'A Cop Shot My Son': An Austin Mother Reflects on Shared Loss

Sep 26, 2016

Protests have erupted in Charlotte and Tulsa following police shootings of black men there.

Here in Austin, the memory of a police shooting of David Joseph, an unarmed black teenager, in February still lingers. And for Ketty Sully, Joseph's mother, each of these police shootings means having to relive her own son's death over and over again.


On Feb. 8, Sully’s 17-year-old son, David Joseph, a black man, was killed by an Austin police officer. The officer – Geoffrey Freeman, who is also black – was fired. A grand jury decided he would not face any criminal charges. Freeman has appealed his firing.

At her North Austin home, Sully keeps the blinds drawn. It’s dark and cool, dinner is simmering on the stove, and the TV is tuned – I’m told, most of the day – to a celebrity news channel.

Originally from Haiti, Sully moved to the U.S. with her family in 1994. Above a beige couch in her living room hangs a portrait of the Obama family.

Sully begins to talk about the morning of Feb. 8, the day her son was killed.

“Monday morning, by 8 o’clock, [David] left the house with blue jeans, white t-shirt and a black Nike jacket on,” she said.

More than an hour later, neighbors make the first of several 9-1-1 calls concerning Joseph. All describe him acting oddly – chasing a neighbor, cursing to himself. Officer Freeman is sent to the area. By the time he gets there, Joseph is naked in the middle of the street, unarmed.

In the dashcam video released by APD, Joseph can be seen charging at Freeman’s car. Freeman yells for him to stop, before firing two shots. One hits Joseph in the leg, the other in the chest.

“Nothing can give me David’s life back. Nothing. I’m still going to be hurt, I’m still going to be in pain, I’m still going to think about David every single day.”

Their bodies are off-camera, but you can hear Freeman pleading with Joseph to keep breathing.

While the medical examiner found Xanax and marijuana in Joseph’s body, none of these would explain his behavior. Sully said she didn’t learn that her son might be dead until 5 p.m. that evening, when a neighbor came by her house.

“And I said, ‘What happened?’” she said. “She said, ‘Something bad happened. I don’t know if it’s David, but I feel something’s wrong.' And I said, ‘Please tell me what happened.’”

Not knowing what to do, Sully called 3-1-1.

“And I tell them, ‘A cop shot my son,’” she said. “So, I want to know if I can go see him.”

She was transferred to APD. Sully said the police asked for a photo to match to the body. Her older son e-mailed one from his phone.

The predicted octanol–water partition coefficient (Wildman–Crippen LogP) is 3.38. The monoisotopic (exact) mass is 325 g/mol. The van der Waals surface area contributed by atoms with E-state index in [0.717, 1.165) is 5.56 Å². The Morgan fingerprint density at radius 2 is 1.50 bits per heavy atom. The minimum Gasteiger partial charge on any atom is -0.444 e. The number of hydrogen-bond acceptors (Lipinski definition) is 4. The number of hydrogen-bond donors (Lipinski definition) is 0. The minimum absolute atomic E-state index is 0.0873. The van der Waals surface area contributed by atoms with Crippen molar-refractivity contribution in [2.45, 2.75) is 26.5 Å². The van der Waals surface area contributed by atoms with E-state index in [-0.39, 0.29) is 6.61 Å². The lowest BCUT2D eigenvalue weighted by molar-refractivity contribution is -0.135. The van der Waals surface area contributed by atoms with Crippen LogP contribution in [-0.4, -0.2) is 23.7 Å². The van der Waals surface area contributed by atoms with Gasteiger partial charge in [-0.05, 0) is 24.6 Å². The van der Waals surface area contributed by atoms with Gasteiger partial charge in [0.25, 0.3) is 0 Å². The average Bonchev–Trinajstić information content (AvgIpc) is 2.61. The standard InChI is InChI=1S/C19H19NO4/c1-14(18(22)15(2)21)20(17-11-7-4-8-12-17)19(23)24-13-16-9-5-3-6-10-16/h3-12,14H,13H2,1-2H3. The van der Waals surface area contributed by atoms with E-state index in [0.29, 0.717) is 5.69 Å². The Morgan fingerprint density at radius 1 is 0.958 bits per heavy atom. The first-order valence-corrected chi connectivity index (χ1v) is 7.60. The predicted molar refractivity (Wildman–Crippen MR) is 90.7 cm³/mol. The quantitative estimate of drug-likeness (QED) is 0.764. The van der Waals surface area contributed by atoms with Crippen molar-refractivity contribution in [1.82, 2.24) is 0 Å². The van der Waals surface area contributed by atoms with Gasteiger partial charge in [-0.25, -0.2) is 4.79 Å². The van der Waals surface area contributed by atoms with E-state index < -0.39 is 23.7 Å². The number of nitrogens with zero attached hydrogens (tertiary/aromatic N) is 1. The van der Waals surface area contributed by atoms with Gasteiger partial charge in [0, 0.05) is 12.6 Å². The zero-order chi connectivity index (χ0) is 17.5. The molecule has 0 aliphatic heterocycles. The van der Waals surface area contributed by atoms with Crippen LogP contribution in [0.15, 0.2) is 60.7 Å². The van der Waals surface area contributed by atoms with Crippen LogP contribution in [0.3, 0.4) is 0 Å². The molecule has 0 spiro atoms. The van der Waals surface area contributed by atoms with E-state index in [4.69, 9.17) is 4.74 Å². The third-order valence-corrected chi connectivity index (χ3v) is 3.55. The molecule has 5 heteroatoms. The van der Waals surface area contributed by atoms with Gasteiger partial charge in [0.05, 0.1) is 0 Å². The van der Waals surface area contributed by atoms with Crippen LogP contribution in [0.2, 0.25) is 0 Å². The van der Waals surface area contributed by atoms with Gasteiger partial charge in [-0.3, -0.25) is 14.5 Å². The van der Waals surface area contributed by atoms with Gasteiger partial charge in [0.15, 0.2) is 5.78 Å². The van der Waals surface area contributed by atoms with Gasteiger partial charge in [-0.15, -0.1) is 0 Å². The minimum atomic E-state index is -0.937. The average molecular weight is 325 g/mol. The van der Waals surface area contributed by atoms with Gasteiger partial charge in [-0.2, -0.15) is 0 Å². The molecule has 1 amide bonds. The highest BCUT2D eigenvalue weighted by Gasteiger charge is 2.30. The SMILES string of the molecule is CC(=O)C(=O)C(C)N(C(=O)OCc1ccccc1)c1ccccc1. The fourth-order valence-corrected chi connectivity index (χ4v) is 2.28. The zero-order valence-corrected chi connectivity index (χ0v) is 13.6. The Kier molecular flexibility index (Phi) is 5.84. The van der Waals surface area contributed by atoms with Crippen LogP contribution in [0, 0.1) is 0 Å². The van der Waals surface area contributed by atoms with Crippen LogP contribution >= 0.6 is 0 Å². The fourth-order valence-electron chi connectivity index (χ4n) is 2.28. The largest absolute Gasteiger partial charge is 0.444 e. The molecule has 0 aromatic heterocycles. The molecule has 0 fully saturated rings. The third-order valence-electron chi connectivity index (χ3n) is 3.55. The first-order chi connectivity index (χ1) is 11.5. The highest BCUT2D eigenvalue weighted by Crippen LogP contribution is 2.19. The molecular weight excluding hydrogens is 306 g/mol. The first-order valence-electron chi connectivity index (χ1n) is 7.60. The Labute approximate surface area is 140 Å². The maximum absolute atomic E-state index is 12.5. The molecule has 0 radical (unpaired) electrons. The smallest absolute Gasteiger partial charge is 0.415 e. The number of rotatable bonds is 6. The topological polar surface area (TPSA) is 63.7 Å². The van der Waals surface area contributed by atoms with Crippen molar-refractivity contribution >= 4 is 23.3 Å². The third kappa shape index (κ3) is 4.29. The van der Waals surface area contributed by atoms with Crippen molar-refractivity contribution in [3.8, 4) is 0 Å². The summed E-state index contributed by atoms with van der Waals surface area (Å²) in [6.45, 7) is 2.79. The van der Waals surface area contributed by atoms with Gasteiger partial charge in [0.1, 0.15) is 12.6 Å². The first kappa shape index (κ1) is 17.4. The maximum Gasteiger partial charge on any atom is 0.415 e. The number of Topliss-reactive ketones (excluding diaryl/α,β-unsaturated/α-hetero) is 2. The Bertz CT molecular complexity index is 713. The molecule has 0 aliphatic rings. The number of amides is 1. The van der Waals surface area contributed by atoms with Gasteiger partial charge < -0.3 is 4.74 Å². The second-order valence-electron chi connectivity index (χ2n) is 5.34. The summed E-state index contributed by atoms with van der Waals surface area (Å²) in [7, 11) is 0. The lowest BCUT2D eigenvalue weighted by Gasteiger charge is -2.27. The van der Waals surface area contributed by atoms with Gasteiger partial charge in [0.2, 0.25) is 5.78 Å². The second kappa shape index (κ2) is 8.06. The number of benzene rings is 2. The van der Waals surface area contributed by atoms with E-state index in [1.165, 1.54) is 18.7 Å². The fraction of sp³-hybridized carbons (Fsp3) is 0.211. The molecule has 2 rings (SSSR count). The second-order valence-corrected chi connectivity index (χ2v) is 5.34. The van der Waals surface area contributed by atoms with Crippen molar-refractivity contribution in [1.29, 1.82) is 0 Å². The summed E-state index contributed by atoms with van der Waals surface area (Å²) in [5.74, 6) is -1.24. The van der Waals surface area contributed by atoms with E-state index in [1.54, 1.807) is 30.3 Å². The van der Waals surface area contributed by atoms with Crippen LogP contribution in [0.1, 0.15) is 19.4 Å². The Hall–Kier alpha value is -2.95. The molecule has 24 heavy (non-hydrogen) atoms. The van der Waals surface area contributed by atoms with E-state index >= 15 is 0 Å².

While a grand jury decided not to bring any criminal charges against Freeman, Joseph’s mother has since filed a lawsuit against the officer. The outcome, she said, means little to her.

“Nothing can give me David’s life back,” Sully said. “Nothing. I’m still going to be hurt, I’m still going to be in pain, I’m still going to think about David every single day.”

And, in the moments when Sully can forget, the news of the day thrusts her back. KUT's conversation with Sully was back in July, not long after police killings of black men in Louisiana and Minnesota. More recently, police shootings in North Carolina and Oklahoma have reignited protests throughout the nation.

“And, when I saw those [news reports], I feel like it’s David,” said Sully. “I feel like it’s David because it’s the same thing.”

She said she left Haiti for the U.S. to give her children a better life.

“I think America is safe. There’s no way America can be like somewhere else. I feel like, why am I here? Why did I come here for safety and my son can be dead like that?”

Sully said she has not slept in her bedroom since David’s death. Instead, she chooses to sleep on the couch closest to the TV, the couch David used to sleep on.

“I sleep right here every day,” she said. The couch is a post she mans.

“I’m still here waiting on David. I feel like David is somewhere. He’s coming back," she said. "I’m waiting every single day for him to come knock on the door and say, 'Mom, I’m home.”’

Eventually, the meal on the stove demands Sully’s attention. For a few minutes there, she stops talking about Joseph, and Sully sounds alive. She jokes. She’s funny.

But, the conversation finds its way back to her son. The beef Sully cooks is part of a Haitian curry. Joseph never would have eaten it. He hated Haitian food, Sully said.

“He liked American everything,” she told me. This includes American music, sports, food. Sully always cooked a separate meal for him, something less Haitian, more American. It’s a task she doesn’t get to do any longer.